Chenin Blanc is one of the most versatile grapes. This wine is a botrytised, sweet version from Domaine Huet located in Vouvray, Loire Valley, France.
If you actually knew what these grapes look like when picked, you may not want to try the wine. In addition to being botrytised, this is a first pass (trie) wine – meaning the grapes, affected by botrytis (aka noble rot), were hand-selected on the first pass through the biodynamically farmed Clos du Bourg vineyard.
Some drinkers are emphatically opposed to wines like this (without tasting or reading about them) because they’re sweet. That’s just a shame though; this is a benchmark wine of the world – and something worth trying. Paired appropriately, it will blow your mind.
The sheer amount of time and effort that goes into the making a wine like this, should alone convince you to at least try it. They are among the best wine deals on the planet. These grapes are picked individually – one by one – at exactly the right moment. The time taken, the effort made…the work involved is enormous.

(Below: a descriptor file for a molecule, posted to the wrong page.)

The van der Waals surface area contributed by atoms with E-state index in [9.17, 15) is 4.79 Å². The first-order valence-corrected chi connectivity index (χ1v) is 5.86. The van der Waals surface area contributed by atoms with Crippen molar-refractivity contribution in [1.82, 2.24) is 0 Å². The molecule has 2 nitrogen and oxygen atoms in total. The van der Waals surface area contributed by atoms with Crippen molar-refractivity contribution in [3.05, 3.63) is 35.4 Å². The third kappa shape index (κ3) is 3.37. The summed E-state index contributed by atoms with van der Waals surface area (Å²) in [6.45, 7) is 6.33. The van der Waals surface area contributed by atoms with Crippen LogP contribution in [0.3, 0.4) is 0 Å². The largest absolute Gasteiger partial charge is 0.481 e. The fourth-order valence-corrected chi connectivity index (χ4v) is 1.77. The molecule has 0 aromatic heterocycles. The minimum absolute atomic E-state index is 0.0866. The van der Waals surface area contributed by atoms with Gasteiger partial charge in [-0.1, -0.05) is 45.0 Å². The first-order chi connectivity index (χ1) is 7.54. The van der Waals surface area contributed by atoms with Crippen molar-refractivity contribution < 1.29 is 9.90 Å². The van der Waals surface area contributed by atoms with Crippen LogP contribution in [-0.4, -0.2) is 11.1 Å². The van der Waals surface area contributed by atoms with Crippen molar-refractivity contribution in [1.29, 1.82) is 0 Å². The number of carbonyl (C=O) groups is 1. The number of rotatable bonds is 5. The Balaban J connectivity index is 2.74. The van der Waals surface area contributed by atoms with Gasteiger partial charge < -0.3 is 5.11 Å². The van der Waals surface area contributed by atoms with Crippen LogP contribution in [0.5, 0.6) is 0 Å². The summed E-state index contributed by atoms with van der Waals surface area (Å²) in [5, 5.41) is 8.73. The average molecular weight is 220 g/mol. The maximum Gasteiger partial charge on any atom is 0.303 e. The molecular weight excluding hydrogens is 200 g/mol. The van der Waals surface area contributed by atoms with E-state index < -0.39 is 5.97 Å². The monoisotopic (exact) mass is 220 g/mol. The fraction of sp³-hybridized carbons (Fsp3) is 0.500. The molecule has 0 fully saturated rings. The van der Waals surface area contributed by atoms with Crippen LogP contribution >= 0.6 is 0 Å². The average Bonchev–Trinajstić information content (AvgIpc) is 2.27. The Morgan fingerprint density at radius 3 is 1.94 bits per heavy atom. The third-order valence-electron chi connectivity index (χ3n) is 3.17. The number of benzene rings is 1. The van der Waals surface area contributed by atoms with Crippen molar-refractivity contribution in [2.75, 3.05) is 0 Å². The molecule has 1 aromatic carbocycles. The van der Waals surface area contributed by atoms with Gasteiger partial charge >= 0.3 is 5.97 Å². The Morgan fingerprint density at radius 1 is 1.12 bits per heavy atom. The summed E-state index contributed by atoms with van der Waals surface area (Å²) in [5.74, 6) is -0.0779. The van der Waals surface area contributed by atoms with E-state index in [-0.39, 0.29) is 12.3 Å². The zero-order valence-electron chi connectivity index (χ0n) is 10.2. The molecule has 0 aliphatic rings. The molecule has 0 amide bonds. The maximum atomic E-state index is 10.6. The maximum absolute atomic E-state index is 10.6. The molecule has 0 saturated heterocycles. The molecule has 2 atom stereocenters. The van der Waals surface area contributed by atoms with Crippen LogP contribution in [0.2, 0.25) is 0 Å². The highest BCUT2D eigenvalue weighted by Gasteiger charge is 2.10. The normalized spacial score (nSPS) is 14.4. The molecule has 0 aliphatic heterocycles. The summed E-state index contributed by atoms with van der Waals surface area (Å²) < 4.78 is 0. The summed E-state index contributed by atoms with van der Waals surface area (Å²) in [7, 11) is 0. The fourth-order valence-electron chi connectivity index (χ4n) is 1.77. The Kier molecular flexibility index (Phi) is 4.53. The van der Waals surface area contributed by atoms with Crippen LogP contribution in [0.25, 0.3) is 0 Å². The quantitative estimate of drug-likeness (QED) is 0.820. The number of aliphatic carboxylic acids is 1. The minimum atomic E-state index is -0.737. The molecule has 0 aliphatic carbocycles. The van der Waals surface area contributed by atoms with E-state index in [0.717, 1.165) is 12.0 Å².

Deep gold with surprisingly delicate legs, the Clos du Bourg 2002 has sweetly honeyed and barnyard aromas of straw, game and ripe red apples. It couldn’t possibly be anything other than a Loire Valley Chenin Blanc with that nose.
The palate is fully sweet with contrasting high acidity. Flavours show quince, more sweet, red apple, game and honeyed biscuit. There’s a long finish to compliment it. I had hoped for sharper and more distinct flavours, but that said, it’s not cloying and is balanced, complex and layered.
We paired this WSET Very Good Plus wine with an apple pie and castellano cheese, which augmented it gorgeously.